The most important lesson I learned from my experience with cancer is that the only thing that you can do in life is to play the hand you are dealt. If you are afraid or angry right now well that too, is on you. 

If you do nothing else in the next few weeks you can help out your neighbors. I don’t have to tell you why you should do that, you all went to Sunday school. You will be amazed how helping others will help you realize how fortunate you are.

And please ignore the angry political types of all persuasions on TV who are jumping up and down screaming and assigning blame to others. If this group would just sit down and shut the hell up they might be pleasantly surprised to see all the decent people around the US who are quietly giving each other a helping hand. 

That is what is really going on.

If you’d like to discuss this or anything related, then please contact me directly HERE

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Girl Scout Cookies – America’s Unicorn

girl scouts

As January winds down, the Girl Scouts will once again demonstrate their high level of business acumen and begin their annual cookie sales. Business schools and MBA programs love case studies of businesses that are remarkably successful. I am always amazed that these professors do not pay more attention to the Girls Scout’s cookie sales program. 

The Girl Scouts have been selling cookies for more than a century. To say that they have it down pat would be an understatement.

You can laugh it off, but in about 8 weeks from start to finish the Girl Scouts will sell and deliver about 200 million units and take in about $1 billion in sales. I know Fortune 500 companies that do not come close.  In fact, I know Senior VPs at Fortune 500 companies that would call the Scout’s attempt to deliver that many units in that short a period of time a logistical nightmare. One told me that even thinking about it would make him reach for the antacids he keeps in his desk drawer. 

What is the secret to the Girls Scouts display of logistics perfection? Their mothers already have way too much on their plates to screw around.  Just get them sold, get them delivered and move on, one Scout’s mother told me as she was chaperoning her second daughter around the neighborhood. That phrase should be on a sign on the wall in the office of every sales manager and operations manager in America.

The entire operation is a model of efficiency. I have ordered quite a few boxes over the years. They always deliver exactly what I ordered exactly when they promised. My Amazon Prime deliveries often go to the house across the street.

The cookies themselves are manufactured in two bakeries. They are of high quality and consistent year to year. Over the years they have eliminated some that did not sell well and introduced others.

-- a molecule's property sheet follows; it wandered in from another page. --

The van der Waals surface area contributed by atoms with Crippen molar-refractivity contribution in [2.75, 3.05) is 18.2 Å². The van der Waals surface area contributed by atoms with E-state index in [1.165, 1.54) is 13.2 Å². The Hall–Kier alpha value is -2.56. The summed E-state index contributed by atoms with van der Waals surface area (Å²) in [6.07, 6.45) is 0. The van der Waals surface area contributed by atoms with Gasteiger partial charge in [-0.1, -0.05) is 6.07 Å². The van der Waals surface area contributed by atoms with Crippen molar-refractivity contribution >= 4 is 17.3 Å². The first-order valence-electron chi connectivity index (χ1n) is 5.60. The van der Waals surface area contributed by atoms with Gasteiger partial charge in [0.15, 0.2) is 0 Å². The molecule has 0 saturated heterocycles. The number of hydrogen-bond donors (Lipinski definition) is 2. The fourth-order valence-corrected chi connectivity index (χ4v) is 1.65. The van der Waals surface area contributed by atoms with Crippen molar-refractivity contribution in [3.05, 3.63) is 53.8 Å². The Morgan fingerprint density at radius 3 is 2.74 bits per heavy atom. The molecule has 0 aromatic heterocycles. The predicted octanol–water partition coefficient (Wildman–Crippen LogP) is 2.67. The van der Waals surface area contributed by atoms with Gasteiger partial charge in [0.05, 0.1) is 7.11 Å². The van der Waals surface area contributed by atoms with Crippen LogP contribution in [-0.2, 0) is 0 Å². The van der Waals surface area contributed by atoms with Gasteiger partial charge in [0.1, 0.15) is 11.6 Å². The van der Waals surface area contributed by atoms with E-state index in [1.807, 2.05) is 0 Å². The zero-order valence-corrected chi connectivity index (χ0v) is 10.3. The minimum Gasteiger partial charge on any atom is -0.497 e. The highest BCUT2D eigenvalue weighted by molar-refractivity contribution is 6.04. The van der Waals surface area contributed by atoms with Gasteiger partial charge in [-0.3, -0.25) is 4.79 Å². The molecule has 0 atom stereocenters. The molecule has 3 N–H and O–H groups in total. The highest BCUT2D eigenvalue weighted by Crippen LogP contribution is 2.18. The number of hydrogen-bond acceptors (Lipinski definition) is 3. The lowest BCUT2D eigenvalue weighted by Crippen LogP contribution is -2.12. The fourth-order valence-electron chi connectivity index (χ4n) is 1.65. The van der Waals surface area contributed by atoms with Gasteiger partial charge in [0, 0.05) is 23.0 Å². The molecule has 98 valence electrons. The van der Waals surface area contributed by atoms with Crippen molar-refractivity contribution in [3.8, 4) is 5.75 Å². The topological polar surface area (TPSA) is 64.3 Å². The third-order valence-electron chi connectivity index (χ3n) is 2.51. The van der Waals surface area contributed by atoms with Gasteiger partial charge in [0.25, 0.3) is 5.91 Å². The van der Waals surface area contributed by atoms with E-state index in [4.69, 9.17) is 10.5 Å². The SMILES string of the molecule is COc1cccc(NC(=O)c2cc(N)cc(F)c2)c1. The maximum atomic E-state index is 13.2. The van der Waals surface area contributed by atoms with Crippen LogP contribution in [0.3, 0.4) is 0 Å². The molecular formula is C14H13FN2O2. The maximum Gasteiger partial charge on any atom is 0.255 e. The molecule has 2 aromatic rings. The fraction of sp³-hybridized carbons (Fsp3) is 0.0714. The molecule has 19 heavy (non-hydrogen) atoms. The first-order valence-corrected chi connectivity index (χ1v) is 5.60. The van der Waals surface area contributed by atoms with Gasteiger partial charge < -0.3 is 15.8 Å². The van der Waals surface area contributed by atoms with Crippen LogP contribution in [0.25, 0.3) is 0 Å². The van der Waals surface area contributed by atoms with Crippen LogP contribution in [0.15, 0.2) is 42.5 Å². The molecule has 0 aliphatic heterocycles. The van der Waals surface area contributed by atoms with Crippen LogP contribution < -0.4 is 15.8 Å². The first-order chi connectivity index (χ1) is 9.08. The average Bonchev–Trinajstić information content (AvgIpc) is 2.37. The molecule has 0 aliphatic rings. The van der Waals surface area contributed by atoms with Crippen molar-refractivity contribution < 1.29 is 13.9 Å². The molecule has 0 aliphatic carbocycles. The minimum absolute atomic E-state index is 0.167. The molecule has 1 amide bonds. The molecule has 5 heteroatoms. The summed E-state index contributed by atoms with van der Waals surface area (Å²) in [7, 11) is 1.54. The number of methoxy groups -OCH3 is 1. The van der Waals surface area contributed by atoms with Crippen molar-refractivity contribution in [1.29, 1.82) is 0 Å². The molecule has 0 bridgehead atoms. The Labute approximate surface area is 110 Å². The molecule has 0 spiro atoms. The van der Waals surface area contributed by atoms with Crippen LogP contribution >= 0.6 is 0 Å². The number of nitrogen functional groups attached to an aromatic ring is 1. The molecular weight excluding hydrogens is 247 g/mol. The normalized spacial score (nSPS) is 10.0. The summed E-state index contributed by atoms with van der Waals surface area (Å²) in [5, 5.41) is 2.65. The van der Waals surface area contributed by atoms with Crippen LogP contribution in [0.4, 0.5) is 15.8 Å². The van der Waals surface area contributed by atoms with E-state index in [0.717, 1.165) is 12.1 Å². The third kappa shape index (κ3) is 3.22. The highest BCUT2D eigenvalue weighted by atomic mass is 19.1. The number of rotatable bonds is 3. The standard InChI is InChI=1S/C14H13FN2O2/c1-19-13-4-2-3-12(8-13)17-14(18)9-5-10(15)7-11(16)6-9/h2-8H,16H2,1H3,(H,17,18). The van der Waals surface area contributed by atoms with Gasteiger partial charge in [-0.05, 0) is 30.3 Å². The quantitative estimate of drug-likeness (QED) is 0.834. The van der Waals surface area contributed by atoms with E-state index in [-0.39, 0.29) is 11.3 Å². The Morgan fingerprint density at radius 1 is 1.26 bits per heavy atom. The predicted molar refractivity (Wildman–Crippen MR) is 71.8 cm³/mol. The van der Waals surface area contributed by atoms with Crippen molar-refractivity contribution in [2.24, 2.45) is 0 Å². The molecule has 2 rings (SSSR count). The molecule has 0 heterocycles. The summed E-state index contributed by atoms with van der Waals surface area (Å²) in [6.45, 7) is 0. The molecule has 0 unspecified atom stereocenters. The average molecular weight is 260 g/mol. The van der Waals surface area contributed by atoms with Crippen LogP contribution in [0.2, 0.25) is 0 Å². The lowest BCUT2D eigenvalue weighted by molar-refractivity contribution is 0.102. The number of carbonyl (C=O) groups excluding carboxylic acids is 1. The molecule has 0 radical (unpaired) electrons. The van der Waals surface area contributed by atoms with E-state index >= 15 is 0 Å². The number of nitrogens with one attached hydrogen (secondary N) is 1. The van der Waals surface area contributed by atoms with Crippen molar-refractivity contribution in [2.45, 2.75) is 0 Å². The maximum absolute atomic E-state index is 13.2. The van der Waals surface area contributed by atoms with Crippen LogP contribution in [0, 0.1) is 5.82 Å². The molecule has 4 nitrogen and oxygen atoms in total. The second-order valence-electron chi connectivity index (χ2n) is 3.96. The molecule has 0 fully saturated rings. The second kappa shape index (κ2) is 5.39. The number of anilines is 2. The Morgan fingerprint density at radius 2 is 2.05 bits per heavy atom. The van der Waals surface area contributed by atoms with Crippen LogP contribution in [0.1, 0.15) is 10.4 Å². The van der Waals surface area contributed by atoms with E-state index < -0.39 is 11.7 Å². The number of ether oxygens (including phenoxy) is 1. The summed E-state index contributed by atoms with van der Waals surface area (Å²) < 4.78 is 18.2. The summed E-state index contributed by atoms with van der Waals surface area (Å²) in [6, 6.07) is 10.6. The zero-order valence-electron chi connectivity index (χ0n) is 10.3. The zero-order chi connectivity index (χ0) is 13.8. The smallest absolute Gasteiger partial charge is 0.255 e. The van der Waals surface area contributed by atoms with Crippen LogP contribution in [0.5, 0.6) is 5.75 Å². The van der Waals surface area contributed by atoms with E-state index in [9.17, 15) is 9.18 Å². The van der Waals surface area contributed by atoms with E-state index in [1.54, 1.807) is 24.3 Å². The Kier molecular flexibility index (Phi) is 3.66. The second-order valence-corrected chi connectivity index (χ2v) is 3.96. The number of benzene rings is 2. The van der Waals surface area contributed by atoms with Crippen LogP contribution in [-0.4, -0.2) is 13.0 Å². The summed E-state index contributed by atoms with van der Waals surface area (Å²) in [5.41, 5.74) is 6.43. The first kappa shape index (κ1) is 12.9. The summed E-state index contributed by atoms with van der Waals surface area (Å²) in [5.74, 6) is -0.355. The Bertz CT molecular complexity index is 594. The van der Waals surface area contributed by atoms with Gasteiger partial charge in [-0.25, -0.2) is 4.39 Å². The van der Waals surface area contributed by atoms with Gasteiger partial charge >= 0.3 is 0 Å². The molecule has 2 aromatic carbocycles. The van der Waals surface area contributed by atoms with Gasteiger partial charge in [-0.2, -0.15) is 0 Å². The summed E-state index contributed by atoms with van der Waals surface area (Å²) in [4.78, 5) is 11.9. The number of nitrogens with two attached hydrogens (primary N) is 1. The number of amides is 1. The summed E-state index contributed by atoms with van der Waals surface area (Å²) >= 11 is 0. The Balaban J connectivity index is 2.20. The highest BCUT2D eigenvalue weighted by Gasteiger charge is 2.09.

Personally I have a thing for Samoas. Maybe it is the combination of chocolate and coconut; the sweetness and the texture.  I have been known to munch my way through an entire box during the NBA All-Star weekend.  If they ever eliminate Samoas from the menu I think it will represent a decline in Western civilization.

People do not appreciate the value of a box of Girl Scout cookies as a business tool. I have a friend who worked in the back office of the trading department of one of the large banks.  Each year he has 10 cases of Girl Scout cookies delivered and stacked up against the wall in the trading room.  He tells me that the traders, in their thousand dollar suits and $300 shoes literally climb over each other to get a box. He told me that some of the traders who don’t know his name and are not certain what exactly he does, refer to him as the “cookie guy”. He is certain that his yearly largess has raised his status at the bank. 

There are a lot of anecdotal stories about cookie sales. Back in the 1980s, one Scout sold so many boxes that it got her an invitation to visit the White House. While waiting to meet Pres. Reagan she found herself waiting in an ante room with Secretary of State George Schultz.   When Schultz complemented her on her achievement, she reportedly responded by asking Schultz if he wanted to buy some.  Do you need a better example of the phrase “never stop hustling”? 

This particular Scout went on to sell more than 100,000 boxes in her Girl Scout career and while still a teenager gave lectures to adults at sales conventions. Her success was not from going door to door but by setting up a table in the DC metro during rush hour. She told the salesmen at the convention to go where the customers are and not wait for the customers to come to you.  

More recently there was the story of the Scout who set up her table at the entrance to one of San Francisco’s medical marijuana dispensaries. Yes there was some controversy about a pre-teenager and marijuana. As a parent I had to face the questions from my own kids about what I was doing back in the 1960’s. Still the munchies are the munchies.

But from a purely business standpoint I would say that both of these young women understood their market better than a significant number of the sales people I meet almost daily.  I cannot imagine the sales manager at any Fortune 500 company not extending a job offer to either.

girl scouts